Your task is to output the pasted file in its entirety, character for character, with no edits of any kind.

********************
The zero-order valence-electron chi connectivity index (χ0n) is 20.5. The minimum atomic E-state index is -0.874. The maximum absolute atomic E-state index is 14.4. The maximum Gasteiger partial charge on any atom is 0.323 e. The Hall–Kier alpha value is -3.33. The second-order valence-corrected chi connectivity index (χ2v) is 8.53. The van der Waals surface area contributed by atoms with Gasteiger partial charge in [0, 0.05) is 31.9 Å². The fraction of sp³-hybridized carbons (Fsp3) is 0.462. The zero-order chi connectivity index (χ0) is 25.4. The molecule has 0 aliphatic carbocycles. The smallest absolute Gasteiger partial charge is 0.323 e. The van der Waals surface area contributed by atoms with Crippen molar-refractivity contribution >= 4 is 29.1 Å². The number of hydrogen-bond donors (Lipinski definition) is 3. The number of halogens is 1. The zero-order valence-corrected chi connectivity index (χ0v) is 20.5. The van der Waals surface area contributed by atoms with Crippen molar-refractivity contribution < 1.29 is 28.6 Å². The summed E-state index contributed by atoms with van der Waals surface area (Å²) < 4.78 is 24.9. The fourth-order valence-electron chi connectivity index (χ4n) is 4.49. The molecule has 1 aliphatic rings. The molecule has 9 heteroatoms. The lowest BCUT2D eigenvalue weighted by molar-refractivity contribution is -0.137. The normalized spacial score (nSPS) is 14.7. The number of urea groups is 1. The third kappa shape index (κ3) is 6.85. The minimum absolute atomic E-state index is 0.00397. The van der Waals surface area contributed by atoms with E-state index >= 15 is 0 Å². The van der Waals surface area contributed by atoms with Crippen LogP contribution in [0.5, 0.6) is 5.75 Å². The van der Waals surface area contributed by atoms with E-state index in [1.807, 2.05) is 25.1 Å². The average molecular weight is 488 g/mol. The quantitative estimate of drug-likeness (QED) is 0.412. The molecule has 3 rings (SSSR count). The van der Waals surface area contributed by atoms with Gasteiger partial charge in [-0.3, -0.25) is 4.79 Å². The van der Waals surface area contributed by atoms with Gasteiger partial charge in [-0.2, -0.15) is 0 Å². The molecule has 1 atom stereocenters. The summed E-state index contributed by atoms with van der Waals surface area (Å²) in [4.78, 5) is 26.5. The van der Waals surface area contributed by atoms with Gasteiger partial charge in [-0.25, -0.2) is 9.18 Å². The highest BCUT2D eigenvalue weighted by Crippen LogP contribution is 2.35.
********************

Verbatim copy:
The zero-order valence-electron chi connectivity index (χ0n) is 20.5. The minimum atomic E-state index is -0.874. The maximum absolute atomic E-state index is 14.4. The maximum Gasteiger partial charge on any atom is 0.323 e. The Hall–Kier alpha value is -3.33. The second-order valence-corrected chi connectivity index (χ2v) is 8.53. The van der Waals surface area contributed by atoms with Gasteiger partial charge in [0, 0.05) is 31.9 Å². The fraction of sp³-hybridized carbons (Fsp3) is 0.462. The zero-order chi connectivity index (χ0) is 25.4. The molecule has 0 aliphatic carbocycles. The smallest absolute Gasteiger partial charge is 0.323 e. The van der Waals surface area contributed by atoms with Crippen molar-refractivity contribution >= 4 is 29.1 Å². The number of hydrogen-bond donors (Lipinski definition) is 3. The number of halogens is 1. The zero-order valence-corrected chi connectivity index (χ0v) is 20.5. The van der Waals surface area contributed by atoms with Crippen molar-refractivity contribution < 1.29 is 28.6 Å². The summed E-state index contributed by atoms with van der Waals surface area (Å²) < 4.78 is 24.9. The fourth-order valence-electron chi connectivity index (χ4n) is 4.49. The molecule has 1 aliphatic rings. The molecule has 9 heteroatoms. The lowest BCUT2D eigenvalue weighted by molar-refractivity contribution is -0.137. The normalized spacial score (nSPS) is 14.7. The number of urea groups is 1. The third kappa shape index (κ3) is 6.85. The minimum absolute atomic E-state index is 0.00397. The van der Waals surface area contributed by atoms with E-state index >= 15 is 0 Å². The van der Waals surface area contributed by atoms with Crippen LogP contribution in [0.5, 0.6) is 5.75 Å². The van der Waals surface area contributed by atoms with E-state index in [1.807, 2.05) is 25.1 Å². The average molecular weight is 488 g/mol. The quantitative estimate of drug-likeness (QED) is 0.412. The molecule has 3 rings (SSSR count). The van der Waals surface area contributed by atoms with Gasteiger partial charge in [-0.3, -0.25) is 4.79 Å². The van der Waals surface area contributed by atoms with Gasteiger partial charge in [-0.2, -0.15) is 0 Å². The molecule has 1 atom stereocenters. The summed E-state index contributed by atoms with van der Waals surface area (Å²) in [4.78, 5) is 26.5. The van der Waals surface area contributed by atoms with Gasteiger partial charge in [-0.25, -0.2) is 9.18 Å². The highest BCUT2D eigenvalue weighted by Crippen LogP contribution is 2.35.